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Tuesday, January 05, 2016

Notorious: The Life of Ingrid Bergman

This just concluded year was the 100th anniversary of the birth of Ingrid Bergman, one of Hollywood's great stars. In his biography, Donald Spoto, who has chronicled the lives of many in the entertaiment industry, chooses Notorious as his title. It is, of course, one of Bergman's greatest pictures, but it also serves Spoto's purpose in another area: for a tmie, Bergman was one of the most reviled figures in America.

She was born in Sweden in 1915 and orphaned at an early age, raised by aunts (one of whom was German and an ardent Nazi). She attended drama school and was an almost instant success. She became a star of Swedish films and one of them, Intermezzo, became a hit in the U.S., attracting the attention of producer David O. Selznick, who signed her to a contract.

While reading this section, one is forced to remember how things used to be: Selznick had exclusive rights to her. He could loan her out to other studios, but she worked only when he said and doing what he said. Also, Bergman had married a dentist, Petter Lindstrom, who negotiated all her business dealings. She had virtually no say over her career.

Over the decade of the 1940s she became a superduperstar. Of course, there was Casablanca. Bergman wrote to a friend: "'The picture is called Casablanca and I really don't know what it's all about.'" Despite the film's unprecedented success, Bergman did not enjoy making it: "Ingrid, who turned in a haunting performance, was miserable during the entire production, and no one had the remotest idea that the picture would become one of the most popular and enduring films in American history."

Other hits that decade were Gaslight, for which she won an Academy Award, The Bells of St. Mary's, in which she plays a nun, Spellbound, and the aforementioned Notorious, which Spoto concludes is her greatest film. Spoto notes: "It is no exaggeration to maintain that Ingrid Bergman was at this time the least controversial, most beloved celebrity in America. Indeed, the entire Western world was hurrying to add her name to the list of those most idolized and honored."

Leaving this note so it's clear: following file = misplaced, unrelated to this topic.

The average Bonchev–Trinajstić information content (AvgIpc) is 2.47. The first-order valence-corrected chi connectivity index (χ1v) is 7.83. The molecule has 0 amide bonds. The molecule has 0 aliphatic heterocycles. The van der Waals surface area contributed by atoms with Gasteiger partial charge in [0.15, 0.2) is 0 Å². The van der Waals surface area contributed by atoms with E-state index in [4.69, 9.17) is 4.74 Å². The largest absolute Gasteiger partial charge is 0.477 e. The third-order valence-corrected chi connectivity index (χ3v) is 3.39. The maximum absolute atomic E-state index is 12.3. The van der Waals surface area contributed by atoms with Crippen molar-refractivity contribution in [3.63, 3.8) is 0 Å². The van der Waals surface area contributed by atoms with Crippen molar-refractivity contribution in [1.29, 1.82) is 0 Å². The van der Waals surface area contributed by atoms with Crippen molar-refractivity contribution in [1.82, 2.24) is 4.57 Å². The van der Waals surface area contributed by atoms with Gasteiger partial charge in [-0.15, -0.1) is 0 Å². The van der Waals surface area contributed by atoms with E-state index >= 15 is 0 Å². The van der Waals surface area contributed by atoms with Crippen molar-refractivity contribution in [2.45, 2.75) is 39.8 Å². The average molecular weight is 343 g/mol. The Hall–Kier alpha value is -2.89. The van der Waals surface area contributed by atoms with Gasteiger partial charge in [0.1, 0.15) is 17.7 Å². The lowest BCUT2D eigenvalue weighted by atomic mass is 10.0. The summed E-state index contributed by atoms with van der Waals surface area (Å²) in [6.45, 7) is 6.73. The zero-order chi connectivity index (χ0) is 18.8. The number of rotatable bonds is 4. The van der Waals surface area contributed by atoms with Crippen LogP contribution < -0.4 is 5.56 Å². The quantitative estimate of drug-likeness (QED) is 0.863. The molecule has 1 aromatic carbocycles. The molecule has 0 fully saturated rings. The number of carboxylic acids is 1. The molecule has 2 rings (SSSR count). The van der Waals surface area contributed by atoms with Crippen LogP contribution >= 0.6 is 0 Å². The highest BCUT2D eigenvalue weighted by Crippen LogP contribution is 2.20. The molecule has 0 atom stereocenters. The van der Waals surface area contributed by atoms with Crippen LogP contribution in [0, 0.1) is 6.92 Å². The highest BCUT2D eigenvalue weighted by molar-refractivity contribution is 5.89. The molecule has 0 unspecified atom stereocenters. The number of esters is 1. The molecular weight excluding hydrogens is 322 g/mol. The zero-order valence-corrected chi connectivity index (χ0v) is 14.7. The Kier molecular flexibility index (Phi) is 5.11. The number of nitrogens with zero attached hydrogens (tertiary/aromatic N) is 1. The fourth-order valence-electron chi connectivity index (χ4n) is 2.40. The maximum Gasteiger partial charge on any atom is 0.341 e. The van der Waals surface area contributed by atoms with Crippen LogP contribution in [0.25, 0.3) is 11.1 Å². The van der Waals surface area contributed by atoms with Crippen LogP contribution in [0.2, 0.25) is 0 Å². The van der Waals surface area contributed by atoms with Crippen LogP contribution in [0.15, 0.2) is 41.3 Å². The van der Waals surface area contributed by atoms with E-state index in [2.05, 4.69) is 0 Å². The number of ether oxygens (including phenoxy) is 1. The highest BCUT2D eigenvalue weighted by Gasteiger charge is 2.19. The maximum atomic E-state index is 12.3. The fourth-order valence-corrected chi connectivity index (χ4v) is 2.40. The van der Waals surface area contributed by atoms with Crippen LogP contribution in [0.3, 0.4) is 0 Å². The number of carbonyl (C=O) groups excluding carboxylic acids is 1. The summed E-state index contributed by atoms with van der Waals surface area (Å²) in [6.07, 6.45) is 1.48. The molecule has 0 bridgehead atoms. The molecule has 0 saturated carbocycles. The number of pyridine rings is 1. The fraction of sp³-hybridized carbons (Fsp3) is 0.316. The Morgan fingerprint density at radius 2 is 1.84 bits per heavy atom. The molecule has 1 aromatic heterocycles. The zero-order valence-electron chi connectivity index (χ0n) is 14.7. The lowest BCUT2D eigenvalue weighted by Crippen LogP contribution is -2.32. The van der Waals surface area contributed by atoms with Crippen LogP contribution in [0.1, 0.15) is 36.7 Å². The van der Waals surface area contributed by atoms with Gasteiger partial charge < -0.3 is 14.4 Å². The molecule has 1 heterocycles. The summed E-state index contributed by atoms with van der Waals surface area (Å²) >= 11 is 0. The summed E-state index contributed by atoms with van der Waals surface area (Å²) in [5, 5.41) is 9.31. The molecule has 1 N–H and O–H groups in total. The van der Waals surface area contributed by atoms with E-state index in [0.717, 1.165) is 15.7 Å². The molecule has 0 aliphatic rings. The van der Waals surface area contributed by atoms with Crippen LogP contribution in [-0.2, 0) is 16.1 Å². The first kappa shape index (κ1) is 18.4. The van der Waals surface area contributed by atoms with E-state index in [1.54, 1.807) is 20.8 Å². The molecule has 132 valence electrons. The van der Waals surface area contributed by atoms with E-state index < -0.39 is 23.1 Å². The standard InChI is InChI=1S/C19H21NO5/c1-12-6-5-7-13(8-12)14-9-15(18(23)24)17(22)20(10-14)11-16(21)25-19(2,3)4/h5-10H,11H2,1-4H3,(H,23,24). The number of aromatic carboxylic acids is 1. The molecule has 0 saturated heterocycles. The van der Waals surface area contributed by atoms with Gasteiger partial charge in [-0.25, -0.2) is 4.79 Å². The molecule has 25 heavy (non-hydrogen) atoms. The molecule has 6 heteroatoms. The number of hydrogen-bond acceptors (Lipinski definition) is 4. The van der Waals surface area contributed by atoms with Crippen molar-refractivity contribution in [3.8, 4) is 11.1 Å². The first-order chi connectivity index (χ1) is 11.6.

But Bergman's marriage to Lindstrom, mostly due to separation and separate lives, had calcified. She had affairs with photographer Robert Capa and musician Larry Adler. One day she went to the cinema and saw Rome: Open City, the groundbreaking film by Roberto Rossellini. She wrote him, offering her services as an actress. He was eager to take her up on it. She ended up, a few years later, leaving Lindstrom (and her daughter, Pia) to take up with Rossellini, and bore him an illegitimate child. The effect in America was catastrophic. Legions of decency everywhere denounced her, she was even pilloried on the floor of the U.S. Congress. Her career in Hollywood was over.

She made films with Rossellini, and had twin daughters with him (Isabella Rossellini one of them). She did a lot of stage work in Europe, and slowly attitudes changed. She was approached to do a film about Anastasia, who claimed to be the daughter of the Czar. By the time the film was released, all was forgiven, and Bergman won another Oscar.

Eventually the romance and marriage with Rossellini, who was jealous and a brute, fizzled out. But she had one more marriage, and several more triumphs as an actress, including the long-awaited teaming with Ingmar Bergman in Autumn Sonata and her last role, in a television movie as Golda Meir. By this time she was ravaged with cancer (she was a heavy smoker).

Bergman died in 1982, on her 67th birthday. Spoto notes: "Yes, it had been a good life: in seven countries and in five languages, Ingrid had appeared in forty-six movies, had made eleven stage and five television appearances, and had won every kind of prize her craft bestows. From the golden girl of Stockholm's stage and screen to the ill and wizened Golda Meir--how could anyone ever explain the sheer radiance of Ingrid Bergman, or her profound artistry?"

Spoto certainly tries. It's clear he is enamored of Bergman, sometimes a little too much.  He inserts his opinions far too often. He goes on ad nauseum on how terrible a movie For Whom the Bell Tolls is (it's not bad), but there is a delight as he goes all vicious on the morality police who condemned Bergman (mostly they were American; Europeans, even the Catholic church, couldn't have cared less). But he does get to the bottom of Bergman's gifts: "Ingrid Bergman seemed, in the final analysis, to have no formal technique, and neither an intellectual approach nor a critical analysis attend her preperation. She never partook of learned or pretentious conversations about the psychology of acting...The greatness of her achievements came not from academic analysis or psychological examination but from the rare gift of empathetic and imaginative awareness."

If that weren't enough, Spoto cites dozens of instances in which she acts as a perfect lady, not putting on airs, relatable, approachable, and what might best be termed a good egg. She certainly was a great performer, it's nice to learn she was a good, if flawed, person.

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